The divergence point between any two timelines isn't just a point in time, it's a point in space-time -- a place and time where some event first resolved differently between the conveyor's current and target timelines. In the conveyor's current reference frame in its starting timeline, there is a historical path from that event to the conveyor. It will arrive in the target timeline at the endpoint of a similar path, the image path being the one with the least possible distortion; usually, in Earthlike timelines, so near to the same apparent spatial point relative to the Earth's gravity well as to be nigh indistiguishable.

The difference is significant mainly when dealing with timelines where the time flow rate is significantly different, or where space has different definition (such as the moon running around the Earth in a crystal sphere, or the plane bending under the weight of too much poetry).
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Old 10-23-2008, 05:54 PM   #9
David Johnston2
 
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Default Re: Interplanetary Infinite Worlds jumps...where's "here" ?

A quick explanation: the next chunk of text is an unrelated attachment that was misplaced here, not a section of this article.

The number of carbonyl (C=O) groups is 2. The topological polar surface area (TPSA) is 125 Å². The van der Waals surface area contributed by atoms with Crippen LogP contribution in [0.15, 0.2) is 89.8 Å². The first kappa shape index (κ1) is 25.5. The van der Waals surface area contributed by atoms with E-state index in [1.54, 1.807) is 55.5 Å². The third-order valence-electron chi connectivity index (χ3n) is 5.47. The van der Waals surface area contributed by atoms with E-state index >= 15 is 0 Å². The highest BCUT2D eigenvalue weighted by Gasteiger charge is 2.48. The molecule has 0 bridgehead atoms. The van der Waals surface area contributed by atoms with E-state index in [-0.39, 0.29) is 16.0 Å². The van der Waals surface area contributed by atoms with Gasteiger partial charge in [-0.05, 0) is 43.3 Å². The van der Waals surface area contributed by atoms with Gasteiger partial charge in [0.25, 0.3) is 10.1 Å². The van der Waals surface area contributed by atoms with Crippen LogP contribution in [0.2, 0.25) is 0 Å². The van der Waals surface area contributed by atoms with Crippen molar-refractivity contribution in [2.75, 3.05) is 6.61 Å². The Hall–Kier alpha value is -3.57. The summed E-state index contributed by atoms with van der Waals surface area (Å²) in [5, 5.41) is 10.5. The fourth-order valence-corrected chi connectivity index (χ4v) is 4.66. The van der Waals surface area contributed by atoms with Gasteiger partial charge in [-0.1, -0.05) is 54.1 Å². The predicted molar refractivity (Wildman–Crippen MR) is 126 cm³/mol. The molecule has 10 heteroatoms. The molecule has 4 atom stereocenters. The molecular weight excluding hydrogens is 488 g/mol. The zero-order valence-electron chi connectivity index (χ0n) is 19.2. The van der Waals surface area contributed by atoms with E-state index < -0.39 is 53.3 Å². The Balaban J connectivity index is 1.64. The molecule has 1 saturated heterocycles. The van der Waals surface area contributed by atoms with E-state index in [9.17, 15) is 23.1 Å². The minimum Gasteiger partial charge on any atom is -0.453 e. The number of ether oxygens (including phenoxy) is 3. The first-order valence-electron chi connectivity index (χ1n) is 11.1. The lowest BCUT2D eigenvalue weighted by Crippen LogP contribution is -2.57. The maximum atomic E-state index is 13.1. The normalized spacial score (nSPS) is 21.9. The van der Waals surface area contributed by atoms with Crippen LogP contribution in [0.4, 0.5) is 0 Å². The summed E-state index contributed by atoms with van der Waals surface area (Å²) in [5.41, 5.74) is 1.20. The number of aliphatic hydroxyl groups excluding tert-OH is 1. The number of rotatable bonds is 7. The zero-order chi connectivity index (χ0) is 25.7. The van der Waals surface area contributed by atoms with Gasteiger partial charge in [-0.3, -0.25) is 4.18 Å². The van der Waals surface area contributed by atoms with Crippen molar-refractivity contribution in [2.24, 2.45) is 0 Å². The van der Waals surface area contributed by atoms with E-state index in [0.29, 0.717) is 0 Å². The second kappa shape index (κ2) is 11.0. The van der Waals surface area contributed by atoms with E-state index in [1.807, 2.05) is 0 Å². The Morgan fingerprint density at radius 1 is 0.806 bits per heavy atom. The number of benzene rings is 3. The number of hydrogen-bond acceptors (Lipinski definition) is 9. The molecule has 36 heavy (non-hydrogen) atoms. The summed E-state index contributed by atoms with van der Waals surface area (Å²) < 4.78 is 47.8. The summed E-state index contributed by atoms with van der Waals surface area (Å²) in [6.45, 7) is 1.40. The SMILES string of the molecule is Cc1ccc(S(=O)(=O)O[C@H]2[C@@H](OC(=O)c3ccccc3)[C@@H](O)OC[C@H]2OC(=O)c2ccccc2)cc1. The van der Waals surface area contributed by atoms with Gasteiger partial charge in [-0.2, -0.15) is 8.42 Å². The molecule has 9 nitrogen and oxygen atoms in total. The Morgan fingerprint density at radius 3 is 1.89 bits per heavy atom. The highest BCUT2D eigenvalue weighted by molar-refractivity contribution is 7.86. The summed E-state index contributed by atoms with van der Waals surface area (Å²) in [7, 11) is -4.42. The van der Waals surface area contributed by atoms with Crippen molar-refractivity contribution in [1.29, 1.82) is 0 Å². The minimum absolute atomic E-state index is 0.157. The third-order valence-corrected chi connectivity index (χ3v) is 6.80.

Quote:
Originally Posted by IrishRover

Or worse, on a low energy trajectory betwen Earth and Mars. What happens if IT makes a sub-quantum jump? Where is "Here?" The 2 planets aren't in the same relative positions at a different time..what's the anchor?

Is the sun enough of an anchor, or will these travelers find themselves in interstellar space, since the sun has moved over the centuries?
It's safe to assume the travellers won't generally find themselves in interstellar space because that would be boring.
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Old 10-23-2008, 07:43 PM   #10
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Default Re: Interplanetary Infinite Worlds jumps...where's "here" ?

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Originally Posted by David Johnston2
It's safe to assume the travellers won't generally find themselves in interstellar space because that would be boring.
That depends - is the conveyor insulated and airtight? Can it make another jump before the air runs out or they all freeze to death? And without a gravitational reference point will they make it someplace they can survive?

Interstellar space can be very interesting - in the Chinese curse sense.